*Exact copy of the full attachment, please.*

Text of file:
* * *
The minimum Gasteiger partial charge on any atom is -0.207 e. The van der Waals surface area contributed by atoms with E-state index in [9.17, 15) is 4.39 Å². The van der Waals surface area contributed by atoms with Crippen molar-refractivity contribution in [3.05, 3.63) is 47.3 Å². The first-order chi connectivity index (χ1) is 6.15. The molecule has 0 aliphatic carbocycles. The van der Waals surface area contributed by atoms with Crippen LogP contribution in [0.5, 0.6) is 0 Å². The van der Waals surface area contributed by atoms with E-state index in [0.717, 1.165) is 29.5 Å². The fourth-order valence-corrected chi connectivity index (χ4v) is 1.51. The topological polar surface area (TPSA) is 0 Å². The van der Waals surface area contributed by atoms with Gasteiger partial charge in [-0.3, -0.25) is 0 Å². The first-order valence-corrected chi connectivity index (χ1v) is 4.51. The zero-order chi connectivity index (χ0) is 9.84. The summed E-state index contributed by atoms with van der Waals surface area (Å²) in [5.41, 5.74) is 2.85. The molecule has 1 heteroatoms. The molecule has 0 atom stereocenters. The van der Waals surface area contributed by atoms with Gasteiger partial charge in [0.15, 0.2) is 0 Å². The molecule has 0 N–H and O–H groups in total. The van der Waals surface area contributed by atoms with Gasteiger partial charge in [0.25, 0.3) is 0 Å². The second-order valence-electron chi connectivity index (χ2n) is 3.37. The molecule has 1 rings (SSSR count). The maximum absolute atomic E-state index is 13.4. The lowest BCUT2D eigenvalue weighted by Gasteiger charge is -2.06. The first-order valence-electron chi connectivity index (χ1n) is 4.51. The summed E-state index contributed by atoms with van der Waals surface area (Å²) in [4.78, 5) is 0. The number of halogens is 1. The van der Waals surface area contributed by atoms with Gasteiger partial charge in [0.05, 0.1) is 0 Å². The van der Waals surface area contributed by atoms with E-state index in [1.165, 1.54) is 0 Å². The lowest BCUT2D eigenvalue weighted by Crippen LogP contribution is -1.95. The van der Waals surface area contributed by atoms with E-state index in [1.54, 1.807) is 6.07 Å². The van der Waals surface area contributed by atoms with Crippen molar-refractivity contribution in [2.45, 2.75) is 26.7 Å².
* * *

The minimum Gasteiger partial charge on any atom is -0.207 e. The van der Waals surface area contributed by atoms with E-state index in [9.17, 15) is 4.39 Å². The van der Waals surface area contributed by atoms with Crippen molar-refractivity contribution in [3.05, 3.63) is 47.3 Å². The first-order chi connectivity index (χ1) is 6.15. The molecule has 0 aliphatic carbocycles. The van der Waals surface area contributed by atoms with Crippen LogP contribution in [0.5, 0.6) is 0 Å². The van der Waals surface area contributed by atoms with E-state index in [0.717, 1.165) is 29.5 Å². The fourth-order valence-corrected chi connectivity index (χ4v) is 1.51. The topological polar surface area (TPSA) is 0 Å². The van der Waals surface area contributed by atoms with Gasteiger partial charge in [-0.3, -0.25) is 0 Å². The first-order valence-corrected chi connectivity index (χ1v) is 4.51. The zero-order chi connectivity index (χ0) is 9.84. The summed E-state index contributed by atoms with van der Waals surface area (Å²) in [5.41, 5.74) is 2.85. The molecule has 1 heteroatoms. The molecule has 0 atom stereocenters. The van der Waals surface area contributed by atoms with Gasteiger partial charge in [0.15, 0.2) is 0 Å². The molecule has 0 N–H and O–H groups in total. The van der Waals surface area contributed by atoms with Gasteiger partial charge in [0.25, 0.3) is 0 Å². The second-order valence-electron chi connectivity index (χ2n) is 3.37. The molecule has 1 rings (SSSR count). The maximum absolute atomic E-state index is 13.4. The lowest BCUT2D eigenvalue weighted by Gasteiger charge is -2.06. The first-order valence-electron chi connectivity index (χ1n) is 4.51. The summed E-state index contributed by atoms with van der Waals surface area (Å²) in [4.78, 5) is 0. The number of halogens is 1. The van der Waals surface area contributed by atoms with Gasteiger partial charge in [0.05, 0.1) is 0 Å². The van der Waals surface area contributed by atoms with E-state index in [1.165, 1.54) is 0 Å². The lowest BCUT2D eigenvalue weighted by Crippen LogP contribution is -1.95. The van der Waals surface area contributed by atoms with E-state index in [1.54, 1.807) is 6.07 Å². The van der Waals surface area contributed by atoms with Crippen molar-refractivity contribution in [2.45, 2.75) is 26.7 Å².